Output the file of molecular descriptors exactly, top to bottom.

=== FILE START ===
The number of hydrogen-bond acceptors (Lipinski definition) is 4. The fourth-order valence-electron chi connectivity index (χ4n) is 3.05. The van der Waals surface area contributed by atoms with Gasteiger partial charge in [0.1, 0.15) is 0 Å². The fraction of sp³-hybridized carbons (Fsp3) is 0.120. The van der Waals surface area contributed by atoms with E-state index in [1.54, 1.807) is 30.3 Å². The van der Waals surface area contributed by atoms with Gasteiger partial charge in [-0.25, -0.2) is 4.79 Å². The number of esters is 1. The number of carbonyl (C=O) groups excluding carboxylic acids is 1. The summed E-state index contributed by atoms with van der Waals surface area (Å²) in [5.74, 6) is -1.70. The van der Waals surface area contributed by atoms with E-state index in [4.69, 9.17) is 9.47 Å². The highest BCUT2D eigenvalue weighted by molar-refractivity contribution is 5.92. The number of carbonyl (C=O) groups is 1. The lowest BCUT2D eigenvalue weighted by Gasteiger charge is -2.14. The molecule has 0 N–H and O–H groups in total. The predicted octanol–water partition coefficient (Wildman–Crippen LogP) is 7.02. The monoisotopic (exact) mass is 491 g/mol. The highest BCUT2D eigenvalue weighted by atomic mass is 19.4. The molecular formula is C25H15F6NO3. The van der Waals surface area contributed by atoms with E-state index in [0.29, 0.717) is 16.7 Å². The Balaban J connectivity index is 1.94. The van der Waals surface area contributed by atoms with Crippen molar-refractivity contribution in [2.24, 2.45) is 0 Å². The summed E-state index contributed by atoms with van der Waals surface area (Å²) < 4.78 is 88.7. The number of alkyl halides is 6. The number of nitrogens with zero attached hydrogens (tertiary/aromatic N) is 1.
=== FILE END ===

The number of hydrogen-bond acceptors (Lipinski definition) is 4. The fourth-order valence-electron chi connectivity index (χ4n) is 3.05. The van der Waals surface area contributed by atoms with Gasteiger partial charge in [0.1, 0.15) is 0 Å². The fraction of sp³-hybridized carbons (Fsp3) is 0.120. The van der Waals surface area contributed by atoms with E-state index in [1.54, 1.807) is 30.3 Å². The van der Waals surface area contributed by atoms with Gasteiger partial charge in [-0.25, -0.2) is 4.79 Å². The number of esters is 1. The number of carbonyl (C=O) groups excluding carboxylic acids is 1. The summed E-state index contributed by atoms with van der Waals surface area (Å²) in [5.74, 6) is -1.70. The van der Waals surface area contributed by atoms with E-state index in [4.69, 9.17) is 9.47 Å². The highest BCUT2D eigenvalue weighted by molar-refractivity contribution is 5.92. The number of carbonyl (C=O) groups is 1. The lowest BCUT2D eigenvalue weighted by Gasteiger charge is -2.14. The molecule has 0 N–H and O–H groups in total. The predicted octanol–water partition coefficient (Wildman–Crippen LogP) is 7.02. The monoisotopic (exact) mass is 491 g/mol. The highest BCUT2D eigenvalue weighted by atomic mass is 19.4. The molecular formula is C25H15F6NO3. The van der Waals surface area contributed by atoms with E-state index in [0.29, 0.717) is 16.7 Å². The Balaban J connectivity index is 1.94. The van der Waals surface area contributed by atoms with Crippen molar-refractivity contribution in [2.24, 2.45) is 0 Å². The summed E-state index contributed by atoms with van der Waals surface area (Å²) < 4.78 is 88.7. The number of alkyl halides is 6. The number of nitrogens with zero attached hydrogens (tertiary/aromatic N) is 1.